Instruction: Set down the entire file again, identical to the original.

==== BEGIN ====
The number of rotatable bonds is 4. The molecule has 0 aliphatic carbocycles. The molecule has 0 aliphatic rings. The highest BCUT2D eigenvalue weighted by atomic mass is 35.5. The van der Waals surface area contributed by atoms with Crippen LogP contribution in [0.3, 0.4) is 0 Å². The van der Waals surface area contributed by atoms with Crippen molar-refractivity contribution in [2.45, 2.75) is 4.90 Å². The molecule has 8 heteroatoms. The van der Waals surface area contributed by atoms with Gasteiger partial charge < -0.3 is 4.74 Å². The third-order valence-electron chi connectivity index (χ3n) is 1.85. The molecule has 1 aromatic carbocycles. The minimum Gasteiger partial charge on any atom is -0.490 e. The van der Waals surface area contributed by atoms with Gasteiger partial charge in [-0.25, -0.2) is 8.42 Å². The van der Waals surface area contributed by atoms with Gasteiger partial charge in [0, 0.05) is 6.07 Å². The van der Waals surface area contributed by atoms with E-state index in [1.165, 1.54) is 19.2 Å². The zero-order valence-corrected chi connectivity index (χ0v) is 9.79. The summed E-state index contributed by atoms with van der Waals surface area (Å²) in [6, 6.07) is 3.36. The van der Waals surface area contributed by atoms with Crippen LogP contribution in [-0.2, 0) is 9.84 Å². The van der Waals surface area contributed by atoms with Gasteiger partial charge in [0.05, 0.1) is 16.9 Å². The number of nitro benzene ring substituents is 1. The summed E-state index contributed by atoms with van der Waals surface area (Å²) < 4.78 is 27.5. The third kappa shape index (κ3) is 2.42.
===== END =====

The number of rotatable bonds is 4. The molecule has 0 aliphatic carbocycles. The molecule has 0 aliphatic rings. The highest BCUT2D eigenvalue weighted by atomic mass is 35.5. The van der Waals surface area contributed by atoms with Crippen LogP contribution in [0.3, 0.4) is 0 Å². The van der Waals surface area contributed by atoms with Crippen molar-refractivity contribution in [2.45, 2.75) is 4.90 Å². The molecule has 8 heteroatoms. The van der Waals surface area contributed by atoms with Gasteiger partial charge < -0.3 is 4.74 Å². The third-order valence-electron chi connectivity index (χ3n) is 1.85. The molecule has 1 aromatic carbocycles. The minimum Gasteiger partial charge on any atom is -0.490 e. The van der Waals surface area contributed by atoms with Gasteiger partial charge in [-0.25, -0.2) is 8.42 Å². The van der Waals surface area contributed by atoms with Gasteiger partial charge in [0, 0.05) is 6.07 Å². The van der Waals surface area contributed by atoms with E-state index in [1.165, 1.54) is 19.2 Å². The zero-order valence-corrected chi connectivity index (χ0v) is 9.79. The summed E-state index contributed by atoms with van der Waals surface area (Å²) in [6, 6.07) is 3.36. The van der Waals surface area contributed by atoms with Crippen LogP contribution in [-0.2, 0) is 9.84 Å². The van der Waals surface area contributed by atoms with Gasteiger partial charge in [0.05, 0.1) is 16.9 Å². The number of nitro benzene ring substituents is 1. The summed E-state index contributed by atoms with van der Waals surface area (Å²) < 4.78 is 27.5. The third kappa shape index (κ3) is 2.42.